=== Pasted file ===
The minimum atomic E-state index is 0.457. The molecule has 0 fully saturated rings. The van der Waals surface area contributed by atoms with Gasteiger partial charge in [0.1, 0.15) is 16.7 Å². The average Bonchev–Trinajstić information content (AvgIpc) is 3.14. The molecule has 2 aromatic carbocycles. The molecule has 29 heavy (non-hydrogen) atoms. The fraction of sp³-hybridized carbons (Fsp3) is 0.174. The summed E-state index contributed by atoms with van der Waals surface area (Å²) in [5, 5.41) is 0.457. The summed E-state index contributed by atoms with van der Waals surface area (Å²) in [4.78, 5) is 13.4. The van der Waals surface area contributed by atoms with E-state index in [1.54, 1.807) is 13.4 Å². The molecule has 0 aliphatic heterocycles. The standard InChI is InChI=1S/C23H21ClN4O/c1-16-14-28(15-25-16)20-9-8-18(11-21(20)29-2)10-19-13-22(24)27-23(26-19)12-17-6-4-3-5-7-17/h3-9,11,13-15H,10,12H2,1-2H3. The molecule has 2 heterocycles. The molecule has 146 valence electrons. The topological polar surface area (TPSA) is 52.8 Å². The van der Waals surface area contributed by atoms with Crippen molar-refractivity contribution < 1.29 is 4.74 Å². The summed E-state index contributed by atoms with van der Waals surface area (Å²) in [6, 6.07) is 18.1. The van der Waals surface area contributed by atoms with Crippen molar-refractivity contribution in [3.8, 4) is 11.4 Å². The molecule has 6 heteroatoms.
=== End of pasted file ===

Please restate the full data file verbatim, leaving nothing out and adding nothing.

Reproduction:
The minimum atomic E-state index is 0.457. The molecule has 0 fully saturated rings. The van der Waals surface area contributed by atoms with Gasteiger partial charge in [0.1, 0.15) is 16.7 Å². The average Bonchev–Trinajstić information content (AvgIpc) is 3.14. The molecule has 2 aromatic carbocycles. The molecule has 29 heavy (non-hydrogen) atoms. The fraction of sp³-hybridized carbons (Fsp3) is 0.174. The summed E-state index contributed by atoms with van der Waals surface area (Å²) in [5, 5.41) is 0.457. The summed E-state index contributed by atoms with van der Waals surface area (Å²) in [4.78, 5) is 13.4. The van der Waals surface area contributed by atoms with E-state index in [1.54, 1.807) is 13.4 Å². The molecule has 0 aliphatic heterocycles. The standard InChI is InChI=1S/C23H21ClN4O/c1-16-14-28(15-25-16)20-9-8-18(11-21(20)29-2)10-19-13-22(24)27-23(26-19)12-17-6-4-3-5-7-17/h3-9,11,13-15H,10,12H2,1-2H3. The molecule has 2 heterocycles. The molecule has 146 valence electrons. The topological polar surface area (TPSA) is 52.8 Å². The van der Waals surface area contributed by atoms with Crippen molar-refractivity contribution < 1.29 is 4.74 Å². The summed E-state index contributed by atoms with van der Waals surface area (Å²) in [6, 6.07) is 18.1. The van der Waals surface area contributed by atoms with Crippen molar-refractivity contribution in [3.8, 4) is 11.4 Å². The molecule has 6 heteroatoms.